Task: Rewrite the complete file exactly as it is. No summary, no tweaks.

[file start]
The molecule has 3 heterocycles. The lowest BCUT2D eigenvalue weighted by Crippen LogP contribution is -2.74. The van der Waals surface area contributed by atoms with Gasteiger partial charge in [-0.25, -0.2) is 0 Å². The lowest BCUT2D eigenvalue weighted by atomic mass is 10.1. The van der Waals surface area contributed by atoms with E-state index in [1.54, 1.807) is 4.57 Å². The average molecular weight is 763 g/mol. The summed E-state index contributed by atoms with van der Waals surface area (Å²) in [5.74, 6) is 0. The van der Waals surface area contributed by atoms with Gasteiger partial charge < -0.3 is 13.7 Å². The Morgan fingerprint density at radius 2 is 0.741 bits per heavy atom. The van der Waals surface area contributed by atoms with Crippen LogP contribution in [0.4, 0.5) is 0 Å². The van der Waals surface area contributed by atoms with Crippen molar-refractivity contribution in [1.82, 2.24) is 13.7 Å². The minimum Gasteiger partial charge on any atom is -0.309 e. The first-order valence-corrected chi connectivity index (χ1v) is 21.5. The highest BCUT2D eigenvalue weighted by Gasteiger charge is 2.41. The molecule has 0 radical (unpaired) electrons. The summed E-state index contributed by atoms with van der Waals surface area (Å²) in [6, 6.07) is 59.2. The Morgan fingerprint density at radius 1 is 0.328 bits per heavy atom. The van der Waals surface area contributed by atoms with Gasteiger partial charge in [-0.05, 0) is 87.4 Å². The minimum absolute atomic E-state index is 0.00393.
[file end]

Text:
The molecule has 3 heterocycles. The lowest BCUT2D eigenvalue weighted by Crippen LogP contribution is -2.74. The van der Waals surface area contributed by atoms with Gasteiger partial charge in [-0.25, -0.2) is 0 Å². The lowest BCUT2D eigenvalue weighted by atomic mass is 10.1. The van der Waals surface area contributed by atoms with E-state index in [1.54, 1.807) is 4.57 Å². The average molecular weight is 763 g/mol. The summed E-state index contributed by atoms with van der Waals surface area (Å²) in [5.74, 6) is 0. The van der Waals surface area contributed by atoms with Gasteiger partial charge < -0.3 is 13.7 Å². The Morgan fingerprint density at radius 2 is 0.741 bits per heavy atom. The van der Waals surface area contributed by atoms with Crippen LogP contribution in [0.4, 0.5) is 0 Å². The van der Waals surface area contributed by atoms with Crippen molar-refractivity contribution in [1.82, 2.24) is 13.7 Å². The minimum Gasteiger partial charge on any atom is -0.309 e. The first-order valence-corrected chi connectivity index (χ1v) is 21.5. The highest BCUT2D eigenvalue weighted by Gasteiger charge is 2.41. The molecule has 0 radical (unpaired) electrons. The summed E-state index contributed by atoms with van der Waals surface area (Å²) in [6, 6.07) is 59.2. The Morgan fingerprint density at radius 1 is 0.328 bits per heavy atom. The van der Waals surface area contributed by atoms with Gasteiger partial charge in [-0.05, 0) is 87.4 Å². The minimum absolute atomic E-state index is 0.00393.